RAPID CITY, S.D. – VRC Metal Systems recently completed its fourth year of operations. Employment increased from about 20 people to 40 during 2016 and sales rose from about $2 million to more than $5 million. “We’re expecting to exceed $10 million in 2017. We’ve been more than doubling in sales the past four years running,” said Christian Widener, co-founder and chief technology officer.
The company makes hand-held, high-pressure, cold spray systems that can be used, for example, to apply metal coatings to repair fighter jets.
VRC’s metal-application systems have enormous potential for use, said Gary Archamboult, director of the Small Business Innovation Research program in South Dakota. The systems can be used to repair corrosion on bridges, for instance. “There is almost no end to how this technology can be used,” he said.
Archamboult and the SBIR program helped VRC get established as a business. The program already has provided VRC grants for about $300,000 in U.S. Department of Defense and Department of Energy funding to assist in product development. Follow-up grant applications potentially worth more than $2 million are pending.
VRC also has applied for and received grants from other state and federal programs. Archamboult has been helpful in identifying funding opportunities and in helping with applications, Widener said. “He’s also a good encourager. We all get busy,” Widener said. “Gary does a good job of keeping opportunities on the radar for us and sending out emails and calls for reminders.”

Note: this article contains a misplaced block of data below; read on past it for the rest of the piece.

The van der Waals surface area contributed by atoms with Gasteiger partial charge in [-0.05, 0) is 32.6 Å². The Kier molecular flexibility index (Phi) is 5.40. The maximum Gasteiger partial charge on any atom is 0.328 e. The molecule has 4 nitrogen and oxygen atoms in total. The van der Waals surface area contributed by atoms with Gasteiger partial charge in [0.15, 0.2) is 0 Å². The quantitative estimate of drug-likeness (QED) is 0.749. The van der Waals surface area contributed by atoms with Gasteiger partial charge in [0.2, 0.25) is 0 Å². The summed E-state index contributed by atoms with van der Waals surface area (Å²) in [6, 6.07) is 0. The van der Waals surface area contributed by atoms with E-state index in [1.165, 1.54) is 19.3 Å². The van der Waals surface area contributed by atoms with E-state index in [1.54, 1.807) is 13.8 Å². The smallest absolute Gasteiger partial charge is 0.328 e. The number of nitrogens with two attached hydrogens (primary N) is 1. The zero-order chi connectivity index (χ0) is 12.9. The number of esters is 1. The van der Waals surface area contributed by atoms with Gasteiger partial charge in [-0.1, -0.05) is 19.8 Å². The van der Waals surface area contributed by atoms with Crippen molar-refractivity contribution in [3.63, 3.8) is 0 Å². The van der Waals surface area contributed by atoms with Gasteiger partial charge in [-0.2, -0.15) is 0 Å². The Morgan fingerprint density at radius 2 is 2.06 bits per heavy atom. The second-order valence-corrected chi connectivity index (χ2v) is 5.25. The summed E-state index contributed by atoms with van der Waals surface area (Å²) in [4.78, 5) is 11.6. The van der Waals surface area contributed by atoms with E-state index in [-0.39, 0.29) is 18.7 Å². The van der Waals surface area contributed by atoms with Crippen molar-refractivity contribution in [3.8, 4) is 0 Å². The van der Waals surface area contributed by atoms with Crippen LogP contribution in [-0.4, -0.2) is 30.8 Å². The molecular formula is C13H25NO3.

SBIR is among the business-assistance services that are part of the South Dakota Small Business Development Center. SBIR services include business counseling, help with federal registrations, assistance identifying potential funding sources, editing proposals, and providing connections to university researchers and other information.
The cold spray technology manufactured by VRC was developed under a joint ownership agreement between the Army Research Laboratory and the South Dakota School of Mines & Technology in Rapid City. VRC was founded by Widener, who doubles as a lab director and associate professor at the School of Mines & Technology, and by Robert Hrabe, a former Air Force pilot and military technology developer.
“We’re proud of the growth that VRC has shown and will continue to support their efforts to grow in any way we can,” said Terri Haverly, executive director of the Black Hills Business Development Center. “It’s been exciting to see them grow and need more space in the incubator, and I believe 2017 could see them graduate.”